Sydney began her first patrol on 4 October and the CAG conducted its first raids the following day with 32 sorties mounted in the 'Wales' area in the south-west of North Korea. On 11 October, operating off the east coast of Korea, Sydney's CAG flew a light fleet carrier record of 89 sorties in one day conducting attacking raids and targeting sorties for the battleship USS New Jersey, and amounting to a total of 147 sorties in two days of operations. This exceptional performance drew high praise from the British Commander-in-Chief Far East Station:

Hawker Sea Fury fighter aircraft lands on the flight deck of HMAS Sydney (III).

Hawker Sea Fury fighter aircraft lands on the flight deck of HMAS Sydney (III).

"Your air effort in the last two days, unprecedented in quantity and high in quality, has been a magnificent achievement on which I warmly congratulate you. Though it is invidious to particularise - the spotters especially did a first class job and New Jersey with [the Commander of the] 7th Fleet embarked said they were the best she has had yet. Eighty-nine sorties in one day is grand batting by any standards, particularly in the opening match..."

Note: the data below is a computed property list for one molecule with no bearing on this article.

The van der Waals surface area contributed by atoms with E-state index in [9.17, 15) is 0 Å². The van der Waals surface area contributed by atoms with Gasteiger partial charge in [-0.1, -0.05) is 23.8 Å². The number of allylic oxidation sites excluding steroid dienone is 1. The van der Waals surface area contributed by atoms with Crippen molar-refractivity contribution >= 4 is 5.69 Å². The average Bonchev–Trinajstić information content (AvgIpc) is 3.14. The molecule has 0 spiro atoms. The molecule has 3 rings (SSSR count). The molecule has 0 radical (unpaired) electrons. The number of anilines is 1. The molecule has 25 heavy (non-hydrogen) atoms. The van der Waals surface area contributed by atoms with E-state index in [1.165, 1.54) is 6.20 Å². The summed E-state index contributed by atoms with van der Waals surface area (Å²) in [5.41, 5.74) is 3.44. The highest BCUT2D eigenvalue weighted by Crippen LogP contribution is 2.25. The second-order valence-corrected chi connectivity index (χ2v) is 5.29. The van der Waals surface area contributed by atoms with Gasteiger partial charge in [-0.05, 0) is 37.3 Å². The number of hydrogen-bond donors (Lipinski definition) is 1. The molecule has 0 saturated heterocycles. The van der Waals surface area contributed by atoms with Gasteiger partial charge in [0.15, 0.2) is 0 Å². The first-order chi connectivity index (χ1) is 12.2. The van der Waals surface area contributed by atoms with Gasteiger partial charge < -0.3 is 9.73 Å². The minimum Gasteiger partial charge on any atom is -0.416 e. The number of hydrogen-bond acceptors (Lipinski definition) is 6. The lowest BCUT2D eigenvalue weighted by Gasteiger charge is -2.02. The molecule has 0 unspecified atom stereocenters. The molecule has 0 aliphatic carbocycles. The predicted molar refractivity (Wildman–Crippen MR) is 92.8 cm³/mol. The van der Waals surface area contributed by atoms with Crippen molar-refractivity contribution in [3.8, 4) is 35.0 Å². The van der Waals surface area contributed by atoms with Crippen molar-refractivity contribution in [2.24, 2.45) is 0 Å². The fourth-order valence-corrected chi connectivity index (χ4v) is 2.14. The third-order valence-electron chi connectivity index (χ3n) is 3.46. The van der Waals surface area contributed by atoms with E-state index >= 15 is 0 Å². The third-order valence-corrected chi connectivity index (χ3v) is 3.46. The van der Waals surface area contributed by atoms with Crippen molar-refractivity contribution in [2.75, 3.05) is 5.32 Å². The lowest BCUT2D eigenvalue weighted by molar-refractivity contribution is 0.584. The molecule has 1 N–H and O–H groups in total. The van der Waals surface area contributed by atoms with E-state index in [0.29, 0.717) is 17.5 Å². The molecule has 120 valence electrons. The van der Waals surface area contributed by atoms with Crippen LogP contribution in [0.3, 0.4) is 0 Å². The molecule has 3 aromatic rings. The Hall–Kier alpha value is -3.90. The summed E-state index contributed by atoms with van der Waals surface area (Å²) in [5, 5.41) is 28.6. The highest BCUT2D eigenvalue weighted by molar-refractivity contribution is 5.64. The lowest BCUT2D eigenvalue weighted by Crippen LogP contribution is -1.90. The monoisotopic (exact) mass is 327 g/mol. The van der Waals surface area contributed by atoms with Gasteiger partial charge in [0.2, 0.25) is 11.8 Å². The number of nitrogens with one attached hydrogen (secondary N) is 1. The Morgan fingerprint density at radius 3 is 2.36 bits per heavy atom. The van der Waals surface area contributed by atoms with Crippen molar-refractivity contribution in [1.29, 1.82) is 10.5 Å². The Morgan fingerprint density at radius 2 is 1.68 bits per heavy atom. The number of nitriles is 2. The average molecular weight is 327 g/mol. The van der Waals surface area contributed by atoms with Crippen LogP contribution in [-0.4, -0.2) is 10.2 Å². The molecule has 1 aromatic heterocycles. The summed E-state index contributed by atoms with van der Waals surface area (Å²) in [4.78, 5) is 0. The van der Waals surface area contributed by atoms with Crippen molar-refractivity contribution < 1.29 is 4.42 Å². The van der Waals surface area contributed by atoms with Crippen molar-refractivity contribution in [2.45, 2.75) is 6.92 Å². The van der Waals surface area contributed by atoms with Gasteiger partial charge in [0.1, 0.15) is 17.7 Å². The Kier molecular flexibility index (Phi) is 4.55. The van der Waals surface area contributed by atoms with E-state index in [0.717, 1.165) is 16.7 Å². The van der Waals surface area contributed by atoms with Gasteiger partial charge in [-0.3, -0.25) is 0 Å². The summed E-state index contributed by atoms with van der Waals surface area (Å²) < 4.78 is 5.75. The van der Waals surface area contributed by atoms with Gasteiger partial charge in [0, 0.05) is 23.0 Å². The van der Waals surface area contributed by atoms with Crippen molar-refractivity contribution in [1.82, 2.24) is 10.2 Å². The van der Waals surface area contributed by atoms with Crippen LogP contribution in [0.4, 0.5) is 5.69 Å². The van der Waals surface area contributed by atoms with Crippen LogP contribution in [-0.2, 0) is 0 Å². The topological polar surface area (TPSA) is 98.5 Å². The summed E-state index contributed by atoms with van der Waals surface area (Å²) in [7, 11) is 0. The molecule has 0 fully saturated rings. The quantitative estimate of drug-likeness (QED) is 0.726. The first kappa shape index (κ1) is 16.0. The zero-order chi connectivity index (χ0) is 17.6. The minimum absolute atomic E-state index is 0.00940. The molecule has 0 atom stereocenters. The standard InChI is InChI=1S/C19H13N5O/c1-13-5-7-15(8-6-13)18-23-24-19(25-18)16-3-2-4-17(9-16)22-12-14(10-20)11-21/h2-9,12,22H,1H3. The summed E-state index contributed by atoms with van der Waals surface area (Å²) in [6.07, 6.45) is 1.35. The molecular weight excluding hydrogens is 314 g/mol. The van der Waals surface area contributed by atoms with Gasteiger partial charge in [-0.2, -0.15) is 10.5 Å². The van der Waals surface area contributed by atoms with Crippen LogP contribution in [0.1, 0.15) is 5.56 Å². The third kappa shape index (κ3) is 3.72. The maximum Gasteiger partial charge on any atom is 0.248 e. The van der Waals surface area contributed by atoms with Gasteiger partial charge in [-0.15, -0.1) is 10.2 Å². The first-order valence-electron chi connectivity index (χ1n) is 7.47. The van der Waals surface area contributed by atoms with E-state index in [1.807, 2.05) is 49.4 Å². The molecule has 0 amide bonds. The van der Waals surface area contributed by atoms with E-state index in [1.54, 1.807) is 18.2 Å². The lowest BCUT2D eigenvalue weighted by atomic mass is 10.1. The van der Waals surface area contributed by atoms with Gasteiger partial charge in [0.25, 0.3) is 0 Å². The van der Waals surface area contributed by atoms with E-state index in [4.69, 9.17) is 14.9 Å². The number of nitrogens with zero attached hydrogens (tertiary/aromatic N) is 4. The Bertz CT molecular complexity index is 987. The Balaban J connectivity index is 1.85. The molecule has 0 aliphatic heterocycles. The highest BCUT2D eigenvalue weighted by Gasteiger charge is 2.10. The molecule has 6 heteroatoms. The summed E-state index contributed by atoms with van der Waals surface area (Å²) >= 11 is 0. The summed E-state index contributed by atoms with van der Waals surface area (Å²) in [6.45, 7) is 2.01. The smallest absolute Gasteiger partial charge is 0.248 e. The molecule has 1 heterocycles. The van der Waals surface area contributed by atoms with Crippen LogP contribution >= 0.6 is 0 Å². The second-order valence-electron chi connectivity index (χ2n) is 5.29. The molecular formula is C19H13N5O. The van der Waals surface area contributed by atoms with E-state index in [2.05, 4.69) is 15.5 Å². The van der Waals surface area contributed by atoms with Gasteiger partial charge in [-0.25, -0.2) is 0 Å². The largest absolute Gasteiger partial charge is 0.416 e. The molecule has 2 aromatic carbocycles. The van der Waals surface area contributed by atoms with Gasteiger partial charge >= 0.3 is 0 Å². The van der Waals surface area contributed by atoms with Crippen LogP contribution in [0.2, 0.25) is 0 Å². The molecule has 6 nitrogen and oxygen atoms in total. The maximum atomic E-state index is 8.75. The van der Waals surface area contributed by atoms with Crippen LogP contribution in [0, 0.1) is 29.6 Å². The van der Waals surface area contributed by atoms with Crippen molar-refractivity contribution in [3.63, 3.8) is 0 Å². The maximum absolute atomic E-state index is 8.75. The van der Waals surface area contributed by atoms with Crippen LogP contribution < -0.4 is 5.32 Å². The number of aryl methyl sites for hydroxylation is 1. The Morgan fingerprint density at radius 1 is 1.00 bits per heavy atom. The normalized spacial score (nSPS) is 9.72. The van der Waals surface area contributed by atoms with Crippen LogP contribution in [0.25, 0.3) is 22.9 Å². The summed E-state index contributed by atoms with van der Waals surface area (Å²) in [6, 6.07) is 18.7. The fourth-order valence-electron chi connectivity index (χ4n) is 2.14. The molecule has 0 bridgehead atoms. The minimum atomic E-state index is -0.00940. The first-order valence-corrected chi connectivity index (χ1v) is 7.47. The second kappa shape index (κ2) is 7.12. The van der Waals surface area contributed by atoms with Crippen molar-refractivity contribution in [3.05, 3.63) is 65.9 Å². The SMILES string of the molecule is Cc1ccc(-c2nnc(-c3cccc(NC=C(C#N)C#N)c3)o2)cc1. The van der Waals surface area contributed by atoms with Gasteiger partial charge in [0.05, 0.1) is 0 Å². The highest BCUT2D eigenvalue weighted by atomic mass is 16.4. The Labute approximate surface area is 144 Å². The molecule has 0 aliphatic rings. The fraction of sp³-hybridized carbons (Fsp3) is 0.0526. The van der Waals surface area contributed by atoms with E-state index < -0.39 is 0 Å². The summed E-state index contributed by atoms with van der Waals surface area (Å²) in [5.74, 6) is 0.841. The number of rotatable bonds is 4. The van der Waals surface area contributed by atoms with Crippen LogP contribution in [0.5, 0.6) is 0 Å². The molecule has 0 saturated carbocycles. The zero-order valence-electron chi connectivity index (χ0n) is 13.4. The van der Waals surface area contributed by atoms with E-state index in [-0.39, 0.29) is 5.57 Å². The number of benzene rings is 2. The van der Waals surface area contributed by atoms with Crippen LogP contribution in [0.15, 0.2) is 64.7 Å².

Aircraft engineers and maintenance crews also won much well deserved praise achieving remarkable serviceability and turn-around rates to keep the aircraft flying. Ordnance crews were also required to load armaments of up to 227 kgs in all weather, day and night.

It did not take long before Sydney’s CAG earned a reputation as being a proficient strike unit having carried out a number of very successful missions against rail and road bridge targets. Rail and road interdiction became the main role of the squadron throughout the Korean War and this often required the pilots to use low level attacks against heavily defended targets behind enemy lines. Anti-aircraft fire was particularly effective under these circumstances and several Fireflies were lost or damaged as a result. Anti-submarine patrols were also flown by 817 Squadron around the Sydney task group and spotting tasks continued for ships involved in Naval Gunfire Support off the Korean coastline.

On 14 October, Sydney was subjected to the full force of Typhoon Ruth. Battling force 12 winds, and with waves up to 15m high crashing over her deck, Sydney rode out the storm with 13 of her aircraft exposed on deck. Many were damaged and five of them were written off with at least one being washed over board. The carrier itself sustained damage and several of her personnel suffered minor injuries.